clock menu more-arrow no yes mobile

Filed under:

Fantasy Baseball Odds and Ends: Latos, Rollins, and a Willing Ham

Josh Willingham: Bringing his brand of 25-homer reliability to the Land of 10,000 lakes.  (Photo by Ronald Martinez/Getty Images)
Josh Willingham: Bringing his brand of 25-homer reliability to the Land of 10,000 lakes. (Photo by Ronald Martinez/Getty Images)
Getty Images

Are you as excited as I am about the news of Josh Willingham's big three-year deal with the Twins that takes him through his age 35 season? No? Of course you aren't, because you're probably sane. We here on the margins of societal functionality, however, have our own pet players, and Willingham has been one of my favorites ever since he was a catcher prospect (yes, catcher prospect) with the Marlins. He's been an underrated source of power ever since he broke through as a regular in 2006 and you can pretty much rely on him every year for 25 homers and an OPS in the mid-.800s. Hey, it's better than Jason Kubel. Hey, wait a minute...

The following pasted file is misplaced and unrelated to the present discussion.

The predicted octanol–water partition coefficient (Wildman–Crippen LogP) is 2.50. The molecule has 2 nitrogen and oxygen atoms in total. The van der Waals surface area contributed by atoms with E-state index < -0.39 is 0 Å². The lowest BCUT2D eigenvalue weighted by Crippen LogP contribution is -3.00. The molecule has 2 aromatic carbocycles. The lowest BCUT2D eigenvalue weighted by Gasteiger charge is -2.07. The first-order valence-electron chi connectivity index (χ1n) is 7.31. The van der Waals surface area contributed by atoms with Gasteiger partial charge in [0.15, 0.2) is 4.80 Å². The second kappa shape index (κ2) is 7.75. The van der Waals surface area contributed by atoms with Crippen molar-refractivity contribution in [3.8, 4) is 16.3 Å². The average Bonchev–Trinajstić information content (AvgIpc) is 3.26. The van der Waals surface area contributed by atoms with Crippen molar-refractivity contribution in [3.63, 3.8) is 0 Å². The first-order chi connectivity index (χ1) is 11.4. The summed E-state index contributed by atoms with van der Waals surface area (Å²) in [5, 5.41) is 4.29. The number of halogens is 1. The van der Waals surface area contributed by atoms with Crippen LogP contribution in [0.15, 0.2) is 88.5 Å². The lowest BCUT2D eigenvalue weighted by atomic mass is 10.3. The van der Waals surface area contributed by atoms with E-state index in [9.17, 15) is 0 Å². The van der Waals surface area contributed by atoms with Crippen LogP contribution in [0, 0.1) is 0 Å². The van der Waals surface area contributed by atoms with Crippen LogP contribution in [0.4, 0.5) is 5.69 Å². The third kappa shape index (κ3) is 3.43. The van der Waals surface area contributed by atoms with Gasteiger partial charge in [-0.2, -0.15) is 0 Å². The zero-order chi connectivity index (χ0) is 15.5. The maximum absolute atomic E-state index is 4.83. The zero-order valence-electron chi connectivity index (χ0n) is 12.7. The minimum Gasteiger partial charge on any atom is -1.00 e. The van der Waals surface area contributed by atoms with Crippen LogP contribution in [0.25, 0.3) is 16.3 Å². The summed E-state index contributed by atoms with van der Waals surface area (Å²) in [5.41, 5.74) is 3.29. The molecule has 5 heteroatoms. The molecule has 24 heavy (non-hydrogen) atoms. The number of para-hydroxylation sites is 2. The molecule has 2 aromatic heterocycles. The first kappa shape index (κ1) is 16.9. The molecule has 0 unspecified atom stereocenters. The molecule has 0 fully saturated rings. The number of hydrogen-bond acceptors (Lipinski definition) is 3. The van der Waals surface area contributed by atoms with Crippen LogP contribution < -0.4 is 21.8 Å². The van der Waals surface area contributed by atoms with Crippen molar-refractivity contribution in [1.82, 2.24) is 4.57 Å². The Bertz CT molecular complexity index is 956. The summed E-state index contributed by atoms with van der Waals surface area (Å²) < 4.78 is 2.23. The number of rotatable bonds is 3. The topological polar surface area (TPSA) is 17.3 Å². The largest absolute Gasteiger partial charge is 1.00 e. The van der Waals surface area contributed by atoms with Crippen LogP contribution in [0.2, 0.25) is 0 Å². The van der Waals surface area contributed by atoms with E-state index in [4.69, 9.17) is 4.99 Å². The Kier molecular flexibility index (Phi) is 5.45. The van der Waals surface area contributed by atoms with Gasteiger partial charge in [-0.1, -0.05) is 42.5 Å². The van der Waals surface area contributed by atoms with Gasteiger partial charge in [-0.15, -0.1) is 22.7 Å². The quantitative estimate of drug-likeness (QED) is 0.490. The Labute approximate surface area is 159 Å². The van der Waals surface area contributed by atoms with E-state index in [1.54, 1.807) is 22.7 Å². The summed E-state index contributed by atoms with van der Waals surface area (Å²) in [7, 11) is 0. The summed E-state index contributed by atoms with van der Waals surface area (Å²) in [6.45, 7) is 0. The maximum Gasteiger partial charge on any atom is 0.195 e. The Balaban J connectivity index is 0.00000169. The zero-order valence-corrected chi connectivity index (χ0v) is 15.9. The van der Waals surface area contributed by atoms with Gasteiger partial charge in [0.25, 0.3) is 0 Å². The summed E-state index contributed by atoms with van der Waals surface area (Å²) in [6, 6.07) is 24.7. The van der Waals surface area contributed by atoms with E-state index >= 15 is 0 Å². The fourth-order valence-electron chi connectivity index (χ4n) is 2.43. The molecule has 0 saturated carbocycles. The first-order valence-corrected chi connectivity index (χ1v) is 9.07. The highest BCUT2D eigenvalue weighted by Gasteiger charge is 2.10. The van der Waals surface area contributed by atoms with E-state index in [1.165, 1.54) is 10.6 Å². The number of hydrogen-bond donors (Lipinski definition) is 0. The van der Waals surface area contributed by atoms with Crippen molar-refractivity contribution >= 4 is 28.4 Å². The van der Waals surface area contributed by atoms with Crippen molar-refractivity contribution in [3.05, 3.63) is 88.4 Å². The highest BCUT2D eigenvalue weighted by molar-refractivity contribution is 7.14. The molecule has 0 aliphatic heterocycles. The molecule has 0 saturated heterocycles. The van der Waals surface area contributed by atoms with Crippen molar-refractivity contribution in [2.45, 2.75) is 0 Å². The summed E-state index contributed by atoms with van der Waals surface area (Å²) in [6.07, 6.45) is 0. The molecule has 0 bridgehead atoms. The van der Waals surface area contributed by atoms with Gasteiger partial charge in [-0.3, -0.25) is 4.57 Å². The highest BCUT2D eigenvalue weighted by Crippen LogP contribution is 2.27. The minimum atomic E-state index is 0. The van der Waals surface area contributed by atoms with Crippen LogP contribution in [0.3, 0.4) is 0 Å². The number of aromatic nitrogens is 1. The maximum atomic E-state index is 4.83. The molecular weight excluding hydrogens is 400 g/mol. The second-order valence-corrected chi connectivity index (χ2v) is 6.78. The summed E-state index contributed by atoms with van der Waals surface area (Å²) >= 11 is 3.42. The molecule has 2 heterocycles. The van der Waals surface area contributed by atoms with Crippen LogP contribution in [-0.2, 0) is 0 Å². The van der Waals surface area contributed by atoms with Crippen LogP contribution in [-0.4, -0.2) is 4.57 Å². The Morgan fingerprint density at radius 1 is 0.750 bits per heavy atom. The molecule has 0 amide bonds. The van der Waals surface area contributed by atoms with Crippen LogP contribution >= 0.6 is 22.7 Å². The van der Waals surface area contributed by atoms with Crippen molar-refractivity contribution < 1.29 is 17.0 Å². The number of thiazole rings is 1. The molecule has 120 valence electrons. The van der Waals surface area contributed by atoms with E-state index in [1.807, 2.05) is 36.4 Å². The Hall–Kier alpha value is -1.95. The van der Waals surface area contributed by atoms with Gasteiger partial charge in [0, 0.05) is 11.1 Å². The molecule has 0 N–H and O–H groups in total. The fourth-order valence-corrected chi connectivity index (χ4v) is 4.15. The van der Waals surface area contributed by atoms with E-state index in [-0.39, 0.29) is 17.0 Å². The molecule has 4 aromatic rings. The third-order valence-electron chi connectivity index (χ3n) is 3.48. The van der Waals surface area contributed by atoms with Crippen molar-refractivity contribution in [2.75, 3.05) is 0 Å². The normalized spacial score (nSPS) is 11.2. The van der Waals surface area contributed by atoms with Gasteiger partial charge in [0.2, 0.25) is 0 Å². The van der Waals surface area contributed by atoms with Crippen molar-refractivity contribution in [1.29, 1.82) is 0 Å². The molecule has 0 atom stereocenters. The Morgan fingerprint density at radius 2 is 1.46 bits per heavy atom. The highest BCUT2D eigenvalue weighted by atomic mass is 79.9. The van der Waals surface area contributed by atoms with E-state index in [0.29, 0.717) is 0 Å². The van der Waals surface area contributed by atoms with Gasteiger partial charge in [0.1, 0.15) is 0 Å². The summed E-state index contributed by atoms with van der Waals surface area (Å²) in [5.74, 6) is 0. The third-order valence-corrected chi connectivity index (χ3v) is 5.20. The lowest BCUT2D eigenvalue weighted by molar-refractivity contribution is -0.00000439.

If you believe this, Willingham is due for a monster year. I'm skeptical, but I will say that getting out of the Oakland Coliseum, with its batting average-smothering foul territory, should prove that the .246 average he put up last season was a fluke. The concern with Willingham is injury, as he always seems to miss a month with a back injury, and the uptick in strikeouts is alarming. Still, if you find yourself lacking in the power department, especially in AL-only leagues, pick him up. I won't be a jerk and predict 30 bombs, but a better batting average plus the usual solid home run output seems about right.

Of course, Willingham's signing wasn't the only bit of news from the past week. After the jump, a big trade, a big re-signing, and a personal fantasy trade horror story for you.

Exactly how friendly is Petco Park to pitchers? Well, Mat Latos last season posted a 3.47 ERA, and that was only good for a 102 ERA+. That strikes me as being completely insane. This matters because Latos was shipped from San Diego to the Cincinnati Reds the other day in a (somewhat shocking) multi-player deal. Ray Guilfoyle summed up the deal succinctly here, so I'll be brief. Latos's change in venue is enough to give one pause. Petco Park is a place where pitchers recline in leisure, to be fanned and fed grapes by beautiful, barely-clad women. Great American Ballpark is not like that.